If melasma does not resolve on its own, we may consider a number of treatment options. Melasma is commonly treated with prescription creams that contain retinoids or hydroquinone. These ingredients gently lighten dark spots on the skin. Derived from vitamin A, retinoids are beneficial for melasma patients due to their suppression of melanocyte activity. Topical remedies may be used as an adjunct to laser or light treatments that are performed in our Sonterra or La Casita office.
Treatments that accelerate cell turnover may be advantageous because they can hasten the transition from patchy, discolored skin to a more even tone. Options to consider include gentle chemical peels and microdermabrasion.
Recovery after treatment
Topical melasma treatments work gradually to halt the production of excess melanin, allowing surface pigment to return to normal. Laser and light treatments, such as IPL, are gentle enough to support healthy skin tone without requiring downtime. Some laser treatments may cause temporary redness, but typically do not interrupt normal activities.
Can Melasma be prevented?
Because melasma may occur as a result of changing hormones, predisposed by genetics, there is no way to completely eliminate risk. However, if there is a known risk factor, such as a family history of melasma, or melasma during a previous pregnancy, steps can be taken to manage melanin production in the future.
UV protection is a crucial aspect of treating and preventing future melasma. As much as possible, sun exposure should be strictly avoided – zero exposure during peak hours. Exposure to UV rays may be diminished with appropriate clothing such as wide-brimmed hats and long sleeves. Sunscreen is also a vital necessity for melasma patients. High quality sunscreen that blocks both UVA and UVB light is needed. Depending on the degree of concern, patients may double-up on protection by applying a cream sunscreen and topping it with mineral powder makeup with protective capabilities.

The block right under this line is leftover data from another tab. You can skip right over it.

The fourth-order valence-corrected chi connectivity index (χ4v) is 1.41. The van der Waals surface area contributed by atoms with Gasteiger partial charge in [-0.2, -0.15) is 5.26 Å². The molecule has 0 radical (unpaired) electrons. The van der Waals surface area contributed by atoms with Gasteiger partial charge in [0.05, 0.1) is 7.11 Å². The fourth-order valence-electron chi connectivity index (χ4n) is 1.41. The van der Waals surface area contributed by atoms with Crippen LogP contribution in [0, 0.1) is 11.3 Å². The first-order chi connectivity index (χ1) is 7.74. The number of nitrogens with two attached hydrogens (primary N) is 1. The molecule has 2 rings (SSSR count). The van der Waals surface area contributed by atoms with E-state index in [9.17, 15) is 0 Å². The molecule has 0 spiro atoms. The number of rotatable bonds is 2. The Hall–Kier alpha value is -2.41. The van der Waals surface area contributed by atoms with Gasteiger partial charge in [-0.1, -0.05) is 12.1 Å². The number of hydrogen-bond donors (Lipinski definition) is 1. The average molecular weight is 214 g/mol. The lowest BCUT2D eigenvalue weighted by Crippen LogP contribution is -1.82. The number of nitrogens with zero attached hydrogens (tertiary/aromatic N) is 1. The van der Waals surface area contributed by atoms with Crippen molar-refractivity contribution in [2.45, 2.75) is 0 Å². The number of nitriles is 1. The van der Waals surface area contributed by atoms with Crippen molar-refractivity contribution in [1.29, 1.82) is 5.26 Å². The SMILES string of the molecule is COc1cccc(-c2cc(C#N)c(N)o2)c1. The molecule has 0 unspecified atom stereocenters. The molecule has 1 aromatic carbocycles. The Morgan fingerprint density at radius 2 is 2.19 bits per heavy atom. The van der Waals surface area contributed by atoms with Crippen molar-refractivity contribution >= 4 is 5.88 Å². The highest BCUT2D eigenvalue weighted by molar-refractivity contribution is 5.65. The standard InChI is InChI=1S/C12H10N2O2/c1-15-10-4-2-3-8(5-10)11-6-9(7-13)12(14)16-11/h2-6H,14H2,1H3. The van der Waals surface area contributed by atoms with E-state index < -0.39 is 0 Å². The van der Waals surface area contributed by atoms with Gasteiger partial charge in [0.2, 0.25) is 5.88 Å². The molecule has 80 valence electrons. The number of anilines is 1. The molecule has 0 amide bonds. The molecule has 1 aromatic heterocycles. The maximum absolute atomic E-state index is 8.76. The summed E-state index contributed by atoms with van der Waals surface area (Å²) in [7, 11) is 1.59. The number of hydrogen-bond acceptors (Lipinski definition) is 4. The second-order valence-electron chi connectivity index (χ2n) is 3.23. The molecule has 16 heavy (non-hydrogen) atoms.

Melasma doesn’t just affect the skin, it can diminish the confidence you feel. Learn more about the diagnosis and treatment of melasma in our San Antonio offices.
Why You Should Choose Dr. Bucay for your Melasma Treatment
Dr. Vivian Bucay puts extensive experience and state of the art technology to work refining discoloration, but only after thoughtful evaluation of your skin condition and type. She takes into consideration your level of concern, the degree to which melasma has affected the appearance of your skin, and the total area requiring treatment. Then she will recommend a plan tailored to your needs. It will begin with daily sunscreen – a must. She may prescribe topical treatment with professional strength creams containing hydroquinone, azelaic acid, retinoids, kolic acid, corticosteroids, or glycolic acid to bleach the dark spots. Dr. Bucay may even recommend Heliocare, an oral supplement with antioxidant activity that can reduce the effects of ultraviolet rays on the skin and aid in skin repair. Chemical peels, microdermabrasion, intense pulsed light therapy, and fractional skin resurfacing may also be effective in restoring natural skin tone.
In addition to administering precise treatment to eliminate discoloration, our experienced staff provides guidance on protecting your skin from further occurrences. For example, those prone to melasma should use high quality mineral-based makeup, and wear sunscreen every day. UV rays reach the skin even through clouds, so daily protection is necessary for a beautiful, glowing complexion.
Our goal is to provide relief from melasma and hyperigmentation through an ideal treatment plan, so you may regain confidence in your appearance, knowing that you have radiant skin. Schedule a compassionate, personalized consultation with Dr. Bucay today.